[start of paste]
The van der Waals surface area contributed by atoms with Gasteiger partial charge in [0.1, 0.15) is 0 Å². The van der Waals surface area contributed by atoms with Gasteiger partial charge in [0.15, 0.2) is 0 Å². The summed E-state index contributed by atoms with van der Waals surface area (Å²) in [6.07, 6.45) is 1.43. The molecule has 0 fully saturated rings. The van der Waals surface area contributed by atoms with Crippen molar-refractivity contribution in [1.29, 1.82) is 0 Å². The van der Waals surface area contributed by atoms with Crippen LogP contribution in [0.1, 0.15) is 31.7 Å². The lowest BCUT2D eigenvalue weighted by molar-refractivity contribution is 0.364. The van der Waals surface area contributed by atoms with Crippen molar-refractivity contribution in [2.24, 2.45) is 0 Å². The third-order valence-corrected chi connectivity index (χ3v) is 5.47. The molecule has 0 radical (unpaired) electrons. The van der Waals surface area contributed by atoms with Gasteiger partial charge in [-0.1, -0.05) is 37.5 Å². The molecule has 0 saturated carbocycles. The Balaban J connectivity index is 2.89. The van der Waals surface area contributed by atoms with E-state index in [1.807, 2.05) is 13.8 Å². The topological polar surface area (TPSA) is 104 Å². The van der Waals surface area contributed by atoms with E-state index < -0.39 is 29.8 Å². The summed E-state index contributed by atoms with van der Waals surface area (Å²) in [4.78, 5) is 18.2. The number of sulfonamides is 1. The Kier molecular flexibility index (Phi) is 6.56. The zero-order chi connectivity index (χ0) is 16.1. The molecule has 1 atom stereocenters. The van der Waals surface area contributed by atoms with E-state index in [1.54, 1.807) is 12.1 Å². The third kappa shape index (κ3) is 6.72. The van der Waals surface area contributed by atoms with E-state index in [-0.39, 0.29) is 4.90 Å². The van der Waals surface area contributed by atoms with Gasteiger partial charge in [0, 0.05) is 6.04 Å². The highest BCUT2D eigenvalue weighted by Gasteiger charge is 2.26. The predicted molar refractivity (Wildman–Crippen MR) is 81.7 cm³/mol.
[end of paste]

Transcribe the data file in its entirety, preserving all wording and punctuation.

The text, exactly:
The van der Waals surface area contributed by atoms with Gasteiger partial charge in [0.1, 0.15) is 0 Å². The van der Waals surface area contributed by atoms with Gasteiger partial charge in [0.15, 0.2) is 0 Å². The summed E-state index contributed by atoms with van der Waals surface area (Å²) in [6.07, 6.45) is 1.43. The molecule has 0 fully saturated rings. The van der Waals surface area contributed by atoms with Crippen molar-refractivity contribution in [1.29, 1.82) is 0 Å². The van der Waals surface area contributed by atoms with Crippen LogP contribution in [0.1, 0.15) is 31.7 Å². The lowest BCUT2D eigenvalue weighted by molar-refractivity contribution is 0.364. The van der Waals surface area contributed by atoms with Crippen molar-refractivity contribution in [2.24, 2.45) is 0 Å². The third-order valence-corrected chi connectivity index (χ3v) is 5.47. The molecule has 0 radical (unpaired) electrons. The van der Waals surface area contributed by atoms with Gasteiger partial charge in [-0.1, -0.05) is 37.5 Å². The molecule has 0 saturated carbocycles. The Balaban J connectivity index is 2.89. The van der Waals surface area contributed by atoms with E-state index in [1.807, 2.05) is 13.8 Å². The topological polar surface area (TPSA) is 104 Å². The van der Waals surface area contributed by atoms with E-state index < -0.39 is 29.8 Å². The summed E-state index contributed by atoms with van der Waals surface area (Å²) in [4.78, 5) is 18.2. The number of sulfonamides is 1. The Kier molecular flexibility index (Phi) is 6.56. The zero-order chi connectivity index (χ0) is 16.1. The molecule has 1 atom stereocenters. The van der Waals surface area contributed by atoms with E-state index in [1.54, 1.807) is 12.1 Å². The third kappa shape index (κ3) is 6.72. The van der Waals surface area contributed by atoms with E-state index in [-0.39, 0.29) is 4.90 Å². The van der Waals surface area contributed by atoms with Gasteiger partial charge in [0, 0.05) is 6.04 Å². The highest BCUT2D eigenvalue weighted by Gasteiger charge is 2.26. The predicted molar refractivity (Wildman–Crippen MR) is 81.7 cm³/mol.